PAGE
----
Why Kolide Device Trust?

Why Kolide Device Trust?


The number one job of IT and Security teams has always been to enable employees to do their jobs using technology resources efficiently, flexibly, and most importantly, securely.

As recently as 10 years ago, we lived in an office-centered world dominated by apps only available on private networks accessed primarily from highly predictable and managed Windows Devices. Extending that privileged network remotely was as easy as acquiring a VPN, which quickly became a natural centralization point used to control access to apps.

Read Our Blog: “Are VPNs on the way out?”

Fast forward to today and things have changed. What was once a few dozen native and intranet-only accessible apps, has exploded into thousands of SaaS apps available publicly on the internet and from any device.

Source: “SaaS statistics: trends, data and insights from $2.5b in processed software spend” (Vendr)

While initially each app implemented its own bespoke authentication, as the number of apps increased, this became untenable. The solution was to centralize authentication by embracing Single Sign On (SSO). SSO providers like Okta have enabled organizations to deploy a consistent authentication experience across apps that meets the company’s security standards.

SSOs have evolved from their humble beginnings and now are full Identity and access platforms that enable organizations to make use of this new non-network based “choke-point” to validate far more than the identity of the user attempting to authenticate.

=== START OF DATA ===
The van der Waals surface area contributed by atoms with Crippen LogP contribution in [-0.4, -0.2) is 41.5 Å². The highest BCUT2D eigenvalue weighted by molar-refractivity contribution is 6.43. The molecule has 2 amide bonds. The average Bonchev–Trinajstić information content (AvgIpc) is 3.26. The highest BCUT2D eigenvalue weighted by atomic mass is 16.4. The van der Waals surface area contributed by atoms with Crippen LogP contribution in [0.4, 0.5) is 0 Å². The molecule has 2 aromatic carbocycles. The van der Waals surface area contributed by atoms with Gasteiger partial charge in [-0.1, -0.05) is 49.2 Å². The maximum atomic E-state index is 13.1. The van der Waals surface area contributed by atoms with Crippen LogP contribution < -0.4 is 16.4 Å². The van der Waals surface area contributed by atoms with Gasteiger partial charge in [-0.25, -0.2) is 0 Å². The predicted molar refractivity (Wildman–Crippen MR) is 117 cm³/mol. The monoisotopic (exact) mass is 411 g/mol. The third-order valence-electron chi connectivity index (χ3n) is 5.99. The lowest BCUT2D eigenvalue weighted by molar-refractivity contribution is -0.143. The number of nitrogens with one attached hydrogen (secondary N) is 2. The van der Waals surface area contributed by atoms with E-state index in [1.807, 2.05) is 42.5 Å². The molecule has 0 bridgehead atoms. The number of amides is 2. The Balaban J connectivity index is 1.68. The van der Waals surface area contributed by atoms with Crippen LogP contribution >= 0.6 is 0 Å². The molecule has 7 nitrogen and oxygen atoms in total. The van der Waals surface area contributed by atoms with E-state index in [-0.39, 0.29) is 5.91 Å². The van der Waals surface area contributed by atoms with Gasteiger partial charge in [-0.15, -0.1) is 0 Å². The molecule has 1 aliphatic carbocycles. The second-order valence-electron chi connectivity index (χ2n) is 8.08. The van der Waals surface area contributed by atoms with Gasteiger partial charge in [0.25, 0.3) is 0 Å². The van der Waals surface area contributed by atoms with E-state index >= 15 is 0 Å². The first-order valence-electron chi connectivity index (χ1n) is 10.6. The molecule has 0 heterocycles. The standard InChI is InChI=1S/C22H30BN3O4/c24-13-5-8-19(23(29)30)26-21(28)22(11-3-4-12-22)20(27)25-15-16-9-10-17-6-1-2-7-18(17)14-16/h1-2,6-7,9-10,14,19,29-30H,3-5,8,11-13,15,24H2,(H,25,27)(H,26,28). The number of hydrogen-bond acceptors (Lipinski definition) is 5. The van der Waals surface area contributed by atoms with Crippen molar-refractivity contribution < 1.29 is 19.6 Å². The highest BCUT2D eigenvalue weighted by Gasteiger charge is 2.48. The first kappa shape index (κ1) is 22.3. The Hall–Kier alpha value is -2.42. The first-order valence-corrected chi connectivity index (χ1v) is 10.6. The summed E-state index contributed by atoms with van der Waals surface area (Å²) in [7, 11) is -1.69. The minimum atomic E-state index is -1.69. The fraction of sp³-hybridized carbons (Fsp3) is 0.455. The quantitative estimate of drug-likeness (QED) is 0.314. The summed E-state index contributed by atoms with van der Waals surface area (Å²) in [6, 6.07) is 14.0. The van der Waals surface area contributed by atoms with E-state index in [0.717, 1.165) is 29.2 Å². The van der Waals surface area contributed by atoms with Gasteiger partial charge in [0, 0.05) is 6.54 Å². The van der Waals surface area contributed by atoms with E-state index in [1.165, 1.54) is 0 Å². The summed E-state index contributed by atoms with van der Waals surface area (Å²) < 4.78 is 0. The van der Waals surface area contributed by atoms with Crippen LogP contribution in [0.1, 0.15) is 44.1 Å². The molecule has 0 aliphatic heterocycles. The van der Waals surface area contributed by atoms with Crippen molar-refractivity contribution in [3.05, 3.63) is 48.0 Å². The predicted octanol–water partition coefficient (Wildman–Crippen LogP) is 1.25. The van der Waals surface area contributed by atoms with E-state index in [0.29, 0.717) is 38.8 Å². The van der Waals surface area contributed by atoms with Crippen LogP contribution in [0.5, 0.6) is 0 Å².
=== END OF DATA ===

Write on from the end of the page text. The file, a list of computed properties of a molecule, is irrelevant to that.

This is where Device Trust comes in.

Aside: Network Perimeter Security Inadequacies:
The popularization and recent mass corporate-adoption of Zero-Trust security isn’t without merit. Efforts to call out the many flaws of perimeter-based security began as early as 2004. Just 10 years later, Google would publish the authoritative paper on the subject entitled, “BeyondCorp: A New Approach to Enterprise Security”. The paper sums up the problem succinctly:

Virtually every company today uses firewalls to enforce perimeter security. However, this security model is problematic because, when that perimeter is breached, an attacker has relatively easy access to a company’s privileged intranet. As companies adopt mobile and cloud technologies, the perimeter is becoming increasingly difficult to enforce. Google is taking a different approach to network security. We are removing the requirement for a privileged intranet and moving our corporate applications to the Internet.

For more information, we encourage you to read the following Kolide blog posts covering these topics in depth:

Agent-Based Device Trust Is Superior

Kolide’s Device Trust solution uses on-device software to:

  • facilitate device trust,
  • continuously assess a device’s posture,
  • communicate critical device security and configuration telemetry to IT and security teams.

We chose this over other potential methods to ensure the highest possible quality of data, least impact on the user’s productivity, and to allow the solution to work in virtually any operating scenario.

Data Quality and Security

The benefit of running trusted software to collect endpoint telemetry is that you can be confident in the accuracy of the data.

Device Trust Cryptography:
The primary goal of any device trust system is to make the device’s identity unspoofable. Public-key authentication schemes and supporting communication infrastructure are made possible by an endpoint agent designed explicitly for the task.

Learn more in our article entitled, “Device Trust Architecture

Kolide’s CEO Jason Meller writes about this in the Honest Security Guide in a section called, “The Importance of Ground Truth”:

In order for Honest Security to function properly, it must have highly accurate facts about devices, organizations, and most importantly, people. These ground truths allow Honest Security to confidently make correct security decisions/assertions and deliver them to the right people.